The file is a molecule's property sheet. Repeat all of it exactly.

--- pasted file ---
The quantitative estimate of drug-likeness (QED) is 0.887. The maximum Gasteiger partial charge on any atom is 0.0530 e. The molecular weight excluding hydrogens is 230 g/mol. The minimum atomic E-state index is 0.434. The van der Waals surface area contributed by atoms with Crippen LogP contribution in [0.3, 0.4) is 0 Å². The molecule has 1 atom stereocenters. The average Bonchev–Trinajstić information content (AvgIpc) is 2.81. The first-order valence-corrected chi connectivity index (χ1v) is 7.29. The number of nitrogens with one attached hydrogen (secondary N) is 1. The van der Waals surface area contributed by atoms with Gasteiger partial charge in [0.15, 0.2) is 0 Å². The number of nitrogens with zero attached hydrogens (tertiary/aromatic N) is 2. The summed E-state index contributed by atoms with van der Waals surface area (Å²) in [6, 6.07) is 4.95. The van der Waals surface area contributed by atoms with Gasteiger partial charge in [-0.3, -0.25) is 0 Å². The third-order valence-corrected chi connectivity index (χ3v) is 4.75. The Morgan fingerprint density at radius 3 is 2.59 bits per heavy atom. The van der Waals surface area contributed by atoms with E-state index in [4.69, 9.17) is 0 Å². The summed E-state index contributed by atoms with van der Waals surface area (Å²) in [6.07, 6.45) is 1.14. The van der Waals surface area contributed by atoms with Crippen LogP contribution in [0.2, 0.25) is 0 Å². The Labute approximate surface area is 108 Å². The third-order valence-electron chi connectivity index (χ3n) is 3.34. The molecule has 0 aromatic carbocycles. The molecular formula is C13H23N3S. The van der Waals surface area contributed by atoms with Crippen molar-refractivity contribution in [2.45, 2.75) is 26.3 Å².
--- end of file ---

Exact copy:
The quantitative estimate of drug-likeness (QED) is 0.887. The maximum Gasteiger partial charge on any atom is 0.0530 e. The molecular weight excluding hydrogens is 230 g/mol. The minimum atomic E-state index is 0.434. The van der Waals surface area contributed by atoms with Crippen LogP contribution in [0.3, 0.4) is 0 Å². The molecule has 1 atom stereocenters. The average Bonchev–Trinajstić information content (AvgIpc) is 2.81. The first-order valence-corrected chi connectivity index (χ1v) is 7.29. The number of nitrogens with one attached hydrogen (secondary N) is 1. The van der Waals surface area contributed by atoms with Gasteiger partial charge in [0.15, 0.2) is 0 Å². The number of nitrogens with zero attached hydrogens (tertiary/aromatic N) is 2. The summed E-state index contributed by atoms with van der Waals surface area (Å²) in [6, 6.07) is 4.95. The van der Waals surface area contributed by atoms with Gasteiger partial charge in [-0.3, -0.25) is 0 Å². The third-order valence-corrected chi connectivity index (χ3v) is 4.75. The Morgan fingerprint density at radius 3 is 2.59 bits per heavy atom. The van der Waals surface area contributed by atoms with E-state index in [4.69, 9.17) is 0 Å². The summed E-state index contributed by atoms with van der Waals surface area (Å²) in [6.07, 6.45) is 1.14. The van der Waals surface area contributed by atoms with Crippen LogP contribution in [0.2, 0.25) is 0 Å². The Labute approximate surface area is 108 Å². The third-order valence-electron chi connectivity index (χ3n) is 3.34. The molecule has 0 aromatic carbocycles. The molecular formula is C13H23N3S. The van der Waals surface area contributed by atoms with Crippen molar-refractivity contribution in [2.45, 2.75) is 26.3 Å².